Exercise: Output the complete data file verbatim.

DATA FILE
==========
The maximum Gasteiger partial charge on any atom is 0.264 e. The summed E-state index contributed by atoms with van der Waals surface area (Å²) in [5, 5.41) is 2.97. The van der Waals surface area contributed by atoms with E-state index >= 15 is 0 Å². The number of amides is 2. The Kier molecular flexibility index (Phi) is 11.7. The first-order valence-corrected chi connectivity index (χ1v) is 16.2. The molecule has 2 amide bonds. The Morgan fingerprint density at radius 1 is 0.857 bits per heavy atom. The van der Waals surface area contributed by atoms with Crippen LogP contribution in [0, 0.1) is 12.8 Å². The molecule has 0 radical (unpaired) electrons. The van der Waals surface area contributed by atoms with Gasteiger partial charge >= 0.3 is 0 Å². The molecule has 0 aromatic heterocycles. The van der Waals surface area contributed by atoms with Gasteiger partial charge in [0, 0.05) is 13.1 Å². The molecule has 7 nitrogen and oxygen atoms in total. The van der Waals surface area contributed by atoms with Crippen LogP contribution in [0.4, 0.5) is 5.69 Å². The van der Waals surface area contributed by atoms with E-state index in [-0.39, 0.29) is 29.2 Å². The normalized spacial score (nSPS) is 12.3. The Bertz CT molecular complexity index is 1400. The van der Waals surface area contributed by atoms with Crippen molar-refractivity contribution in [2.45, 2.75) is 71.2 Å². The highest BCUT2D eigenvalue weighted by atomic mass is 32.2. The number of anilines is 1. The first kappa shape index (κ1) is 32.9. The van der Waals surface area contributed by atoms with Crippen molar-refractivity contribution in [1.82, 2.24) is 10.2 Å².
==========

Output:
The maximum Gasteiger partial charge on any atom is 0.264 e. The summed E-state index contributed by atoms with van der Waals surface area (Å²) in [5, 5.41) is 2.97. The van der Waals surface area contributed by atoms with E-state index >= 15 is 0 Å². The number of amides is 2. The Kier molecular flexibility index (Phi) is 11.7. The first-order valence-corrected chi connectivity index (χ1v) is 16.2. The molecule has 2 amide bonds. The Morgan fingerprint density at radius 1 is 0.857 bits per heavy atom. The van der Waals surface area contributed by atoms with Crippen LogP contribution in [0, 0.1) is 12.8 Å². The molecule has 0 radical (unpaired) electrons. The van der Waals surface area contributed by atoms with Gasteiger partial charge >= 0.3 is 0 Å². The molecule has 0 aromatic heterocycles. The van der Waals surface area contributed by atoms with Gasteiger partial charge in [0, 0.05) is 13.1 Å². The molecule has 7 nitrogen and oxygen atoms in total. The van der Waals surface area contributed by atoms with Crippen LogP contribution in [0.4, 0.5) is 5.69 Å². The van der Waals surface area contributed by atoms with E-state index in [-0.39, 0.29) is 29.2 Å². The normalized spacial score (nSPS) is 12.3. The Bertz CT molecular complexity index is 1400. The van der Waals surface area contributed by atoms with Crippen molar-refractivity contribution in [2.45, 2.75) is 71.2 Å². The highest BCUT2D eigenvalue weighted by atomic mass is 32.2. The number of anilines is 1. The first kappa shape index (κ1) is 32.9. The van der Waals surface area contributed by atoms with Crippen molar-refractivity contribution in [1.82, 2.24) is 10.2 Å².